How To Get Organized For Taxes Using An Income Tax Binder

[ad_1]

How To Get Organized For Tax Time

One of the hardest parts of doing taxes yourself is simply gathering all of the information you need! If you have a side hustle, self-employment income, or are an investor then you’ve probably got quite a bit of tax forms coming to you. And it can be tough to get organized!

In preparation for the upcoming tax deadline, here’s how you can quickly get organized using an income tax binder. (This will save you a ton of time going forward!)

Plus, if you’re using a tax professional, they will be so happy to see this! 

If you don’t even know where to start filing your taxes, check out our list of the best tax software!

Why Get Organized?

When it comes to filing your taxes, you need to take a lot of information and input it all at once – accurately. Where does this information come from? Various places (which makes things hard).

First, you’ll likely get tax documents throughout the year – with the bulk of them arriving in December, January, and February. 

Related: What to do if I’m missing late tax documents?

Second, you might have receipts and other forms that are separate from your tax forms. These could include copies of your property tax bill, auto registration, charitable donation receipts, and more.

Finally, you might have things related to your business or rental property you need to report.

With all of these different things to deal with, being organized is key. An income tax binder is a great way to streamline doing your taxes (whether you DIY or use a professional). 

Make Tabs for Basic Categories

Your first step will be getting your binder plus divider tabs and making sections for specific categories.

Some categories you might want to include are:

  • Income (Including W-2 and 1099 Income)
  • Investment Documents (Retirement account statements, dividend income, etc.)
  • Rental Property Income and Expenses
  • Mortgage Interest Statements
  • Education Payments
  • Personal Information For Everyone Who Belongs On Your Tax Return

Make these tabs personalized for your specific situation.

Gather all of your documents and place them in the correct divider for easy access. When next year rolls around you can start filing documents as they come in.

Here’s an example of my binder:

Income Tax Binder Example

Create a Section for Expenses

If you have any rental or self-employment income then you’re going to want to meticulously track your expenses. Since receipts can be a pain to file in a binder a better option is to make copies of receipts, including several on the same page so that you can easily file and organize your expenses. You could also just include a plastic pocket divider for receipts if you don’t want to make copies.

Start doing this at the beginning of the year so that you don’t have to search through receipts right at tax time. This is a life saver if you have a ton of expenses to deduct each year.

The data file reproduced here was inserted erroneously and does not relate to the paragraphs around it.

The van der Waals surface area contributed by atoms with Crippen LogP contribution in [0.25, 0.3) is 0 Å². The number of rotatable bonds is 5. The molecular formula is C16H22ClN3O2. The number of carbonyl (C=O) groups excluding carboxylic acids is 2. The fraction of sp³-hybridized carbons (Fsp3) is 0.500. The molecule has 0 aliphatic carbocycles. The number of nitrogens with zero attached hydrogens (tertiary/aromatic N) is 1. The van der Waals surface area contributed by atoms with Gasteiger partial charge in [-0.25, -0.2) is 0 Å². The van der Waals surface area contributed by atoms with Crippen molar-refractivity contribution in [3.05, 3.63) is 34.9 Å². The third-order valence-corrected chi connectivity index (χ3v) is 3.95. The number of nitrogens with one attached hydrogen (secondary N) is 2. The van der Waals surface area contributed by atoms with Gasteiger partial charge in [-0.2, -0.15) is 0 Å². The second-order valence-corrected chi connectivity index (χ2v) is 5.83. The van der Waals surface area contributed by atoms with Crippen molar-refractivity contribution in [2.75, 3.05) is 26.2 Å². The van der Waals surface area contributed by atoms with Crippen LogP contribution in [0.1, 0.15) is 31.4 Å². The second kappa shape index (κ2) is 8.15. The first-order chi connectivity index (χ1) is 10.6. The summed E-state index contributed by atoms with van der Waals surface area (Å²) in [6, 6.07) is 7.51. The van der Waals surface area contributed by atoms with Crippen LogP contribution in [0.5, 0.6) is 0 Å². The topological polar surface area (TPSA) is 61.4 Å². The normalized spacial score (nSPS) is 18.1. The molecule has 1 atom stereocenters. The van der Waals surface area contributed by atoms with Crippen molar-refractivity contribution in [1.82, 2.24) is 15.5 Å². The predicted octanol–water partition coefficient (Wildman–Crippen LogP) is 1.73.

Create a Folder for Last Year’s Taxes

Unless you’re doing your taxes with the same place as you did last year, you will need a copy of last year’s taxes for verification purposes.

Even if you are using the same tax prep software it’s still nice to be able to look back and compare different year’s taxes to each other.

Create a folder or a few tabs where you can place the previous year’s income tax returns. Remember, you should be saving at least 7 years of tax returns.

Create A Cover Sheet

Along with all the documents, I recommend creating a cover sheet that includes everything you need to know and remember. The helpful thing about a cover sheet is that you can re-use it from year to year and make sure you don’t miss anything from the prior year.

What do I include on the cover sheet?

  • Wages: What companies am I expecting W2s for?
  • Income: Business, rental, where?
  • Interest: What banks do I usually get a 1099 from?
  • Investing: What brokerage firms do I usually get a 1099 from?
  • Child Care Expenses: What the information for my children’s child care
  • Real Estate: Taxes, Mortgage Interest
  • Personal Property Taxes: Vehicle Registration
  • Donations: How much and to whom
  • Estimated Taxes Paid: Date and Amount

I also include random things that might impact taxes. For example, when we got solar, I included all the information about our solar installation to make sure I got the tax credit.

Do Your Taxes and File This Year’s Info

Depending on how thick your income tax return is and how thick your binder is, you can move all of this year’s info to a new tab or you can file everything.

At the bare minimum I think it’s a good idea to keep at least the copy of your current income tax return in your binder for easy access.

Start Preparing for Next Year

Being organized really is half the battle. Once you have all of your information together the tax prep software you use will walk you through everything else you need to do. Putting this system together doesn’t take very long but can save your hours of searching for certain tax documents.

Keep your system together and next year filing your taxes will be a breeze!

[ad_2]

Leave a Comment